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Long time lurker, first time poster.

I think I might have a solution to my problem but I'd like to get some peer review on it before I start work. I'm remodeling a master bath (50sf, 10x5) in a 1966 ranch and would like to add some nice tile. I pulled up the 5/8 particle board underlayment to inspect the subfloor and found it has too much deflection. The subfloor is in decent shape, however the 2x6x1 1/2 tongue and groove boards span a post and beam setup by 48". Everywhere I looked said this is a no-go for tile and I agree. Since the subfloor spans under walls and such, I don't want to rip it out and start from scratch so I want to add joisting from underneath. Here's my idea: 1. Span a double hung 2x6 between the beams on both sides of the project area, 48"ish span. 2. Hang 2x6 joists 16"oc between the double hung 2x6 cross beams from step 1, adding construction adhesive to the top of the 2x6's. Span is about 60", perpendicular to the subfloor planks. 3. Screw the subfloor planks into the new joists from above before the adhesive sets up.

From here, can I get away with 1/4" ply underlayment glued and screwed with 1/4" cement board mudded & screwed to it if the new joists stiffen things up well enough? A flat threshold is really on my want list. I'm open to a sloped transition, however.

Any other "gotcha's" that I might be overlooking? I thank you in advance for reviewing my question. Please let me know if I left out any details that leave ambiguities in my setup. enter image description hereenter image description hereenter image description hereenter image description hereenter image description hereenter image description hereenter image description hereenter image description hereenter image description here

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Yes add the blocking as you have in your diagram.

You should also laminate your 2x6 tng flooring with plywood.

Are you doing large format tile?

The typical requirement for tile is 1 1/4" thick plywood subfloor. If you have less than this you can have problems with defelection. A 2x6 is usually 1.5" nominal thickness though older material was actual dimensions so thickness wise you seem ok.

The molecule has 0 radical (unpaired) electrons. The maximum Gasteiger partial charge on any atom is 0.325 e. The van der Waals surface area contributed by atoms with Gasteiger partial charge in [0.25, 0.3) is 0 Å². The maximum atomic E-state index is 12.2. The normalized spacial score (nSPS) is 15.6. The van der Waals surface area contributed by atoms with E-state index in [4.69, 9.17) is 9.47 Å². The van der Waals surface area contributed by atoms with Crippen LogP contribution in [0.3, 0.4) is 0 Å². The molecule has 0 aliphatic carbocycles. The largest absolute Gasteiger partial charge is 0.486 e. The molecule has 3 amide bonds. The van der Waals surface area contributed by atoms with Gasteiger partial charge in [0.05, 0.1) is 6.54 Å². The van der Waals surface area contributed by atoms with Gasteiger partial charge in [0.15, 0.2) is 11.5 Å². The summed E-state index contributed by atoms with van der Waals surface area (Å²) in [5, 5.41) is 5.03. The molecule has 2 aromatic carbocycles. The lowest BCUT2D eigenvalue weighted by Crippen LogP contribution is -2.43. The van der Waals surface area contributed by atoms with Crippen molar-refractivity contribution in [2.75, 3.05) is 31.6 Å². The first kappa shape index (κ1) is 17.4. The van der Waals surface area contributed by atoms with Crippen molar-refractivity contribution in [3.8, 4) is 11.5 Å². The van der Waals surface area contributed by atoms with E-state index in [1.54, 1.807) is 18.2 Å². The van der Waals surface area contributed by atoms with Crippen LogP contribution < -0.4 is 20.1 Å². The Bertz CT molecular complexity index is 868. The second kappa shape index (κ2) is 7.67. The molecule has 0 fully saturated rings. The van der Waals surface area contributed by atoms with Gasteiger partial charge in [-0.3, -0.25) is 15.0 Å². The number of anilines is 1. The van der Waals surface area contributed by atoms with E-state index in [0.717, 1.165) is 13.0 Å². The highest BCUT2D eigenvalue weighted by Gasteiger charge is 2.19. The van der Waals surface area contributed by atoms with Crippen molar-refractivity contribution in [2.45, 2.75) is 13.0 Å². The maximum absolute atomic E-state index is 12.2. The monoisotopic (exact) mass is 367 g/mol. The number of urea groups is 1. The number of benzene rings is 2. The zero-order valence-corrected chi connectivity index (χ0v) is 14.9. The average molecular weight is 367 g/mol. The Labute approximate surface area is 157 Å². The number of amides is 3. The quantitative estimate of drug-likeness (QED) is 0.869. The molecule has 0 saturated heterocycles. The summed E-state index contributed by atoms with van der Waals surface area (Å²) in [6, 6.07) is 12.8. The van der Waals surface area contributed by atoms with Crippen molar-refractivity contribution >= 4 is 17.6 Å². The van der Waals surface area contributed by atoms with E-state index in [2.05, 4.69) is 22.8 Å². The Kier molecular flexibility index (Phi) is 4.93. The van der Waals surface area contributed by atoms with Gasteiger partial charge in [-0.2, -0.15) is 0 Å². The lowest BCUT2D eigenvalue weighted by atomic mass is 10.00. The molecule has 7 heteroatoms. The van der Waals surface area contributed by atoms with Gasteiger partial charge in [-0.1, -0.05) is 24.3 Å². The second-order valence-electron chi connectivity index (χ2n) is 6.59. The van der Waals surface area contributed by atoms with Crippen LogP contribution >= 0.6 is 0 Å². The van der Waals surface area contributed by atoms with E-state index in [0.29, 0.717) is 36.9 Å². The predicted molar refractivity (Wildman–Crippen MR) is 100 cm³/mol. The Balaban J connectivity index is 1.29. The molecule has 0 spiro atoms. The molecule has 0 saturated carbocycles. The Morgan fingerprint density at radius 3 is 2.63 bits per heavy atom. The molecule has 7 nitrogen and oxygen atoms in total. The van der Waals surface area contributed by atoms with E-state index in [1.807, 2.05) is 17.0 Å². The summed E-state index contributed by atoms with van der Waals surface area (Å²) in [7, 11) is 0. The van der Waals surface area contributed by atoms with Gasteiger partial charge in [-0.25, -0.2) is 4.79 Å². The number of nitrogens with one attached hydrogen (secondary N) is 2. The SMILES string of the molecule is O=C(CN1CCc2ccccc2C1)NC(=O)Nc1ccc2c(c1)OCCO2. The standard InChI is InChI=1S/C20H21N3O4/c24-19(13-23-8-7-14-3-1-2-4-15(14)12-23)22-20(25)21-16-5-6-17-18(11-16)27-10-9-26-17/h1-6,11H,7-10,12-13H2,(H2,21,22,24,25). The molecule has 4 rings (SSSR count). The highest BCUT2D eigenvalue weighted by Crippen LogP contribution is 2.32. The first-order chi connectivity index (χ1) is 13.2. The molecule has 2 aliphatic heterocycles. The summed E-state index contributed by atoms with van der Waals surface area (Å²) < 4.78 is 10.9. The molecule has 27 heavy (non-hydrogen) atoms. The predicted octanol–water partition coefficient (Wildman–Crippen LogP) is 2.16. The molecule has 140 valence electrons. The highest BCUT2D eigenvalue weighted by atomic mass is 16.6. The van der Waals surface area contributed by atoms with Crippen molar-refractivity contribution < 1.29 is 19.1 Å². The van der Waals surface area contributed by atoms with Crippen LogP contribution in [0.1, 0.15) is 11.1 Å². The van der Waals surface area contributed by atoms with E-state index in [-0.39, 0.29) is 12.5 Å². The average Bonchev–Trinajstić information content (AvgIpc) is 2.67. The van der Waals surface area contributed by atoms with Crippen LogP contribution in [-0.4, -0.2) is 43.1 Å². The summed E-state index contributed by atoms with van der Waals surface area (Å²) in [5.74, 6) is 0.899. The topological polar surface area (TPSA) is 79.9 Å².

In your scenario, I'd add the blocking, laminate the floor with 3/8" plywood using construction adhesive and screws, and use a decoupling membrane if you can tolerate the increase in height in the bathroom.

If you can't tolerate that much floor height, add the blocking, see if you have any detectable deflection ( I have 5/8" plywood on 16" centers and bouncing on my floor a friend can see it move @~180 pounds ). If you still have deflection, I'd go with the 3/8 plywood lamination and a reducer in the door.

Good luck.

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    Perfect! Uncoupling is one consideration I hadn't thought of...looked into Ditra and it appears to be just what I need. You suggested 3/8", I can actually do 7/16" glued and screwed resulting in a very small rise between flooring surfaces after accounting for the membrane, grout, and tile. I'm going to get to work on the blocking this evening. Thanks for the help! I'll post some after photos so you can see what you helped me with. All the best. – El Jay Mar 28 at 21:44
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Definitely add the additional lumber as shown. I would take it a step further and add in some blocking under the double 2x6 to support double even more. It looks tight under there and some redundancy is a good idea. Also consider an uncoupling membrane like Schluter Ditra it's fantastic stuff if you like tiles that aren't cracked.

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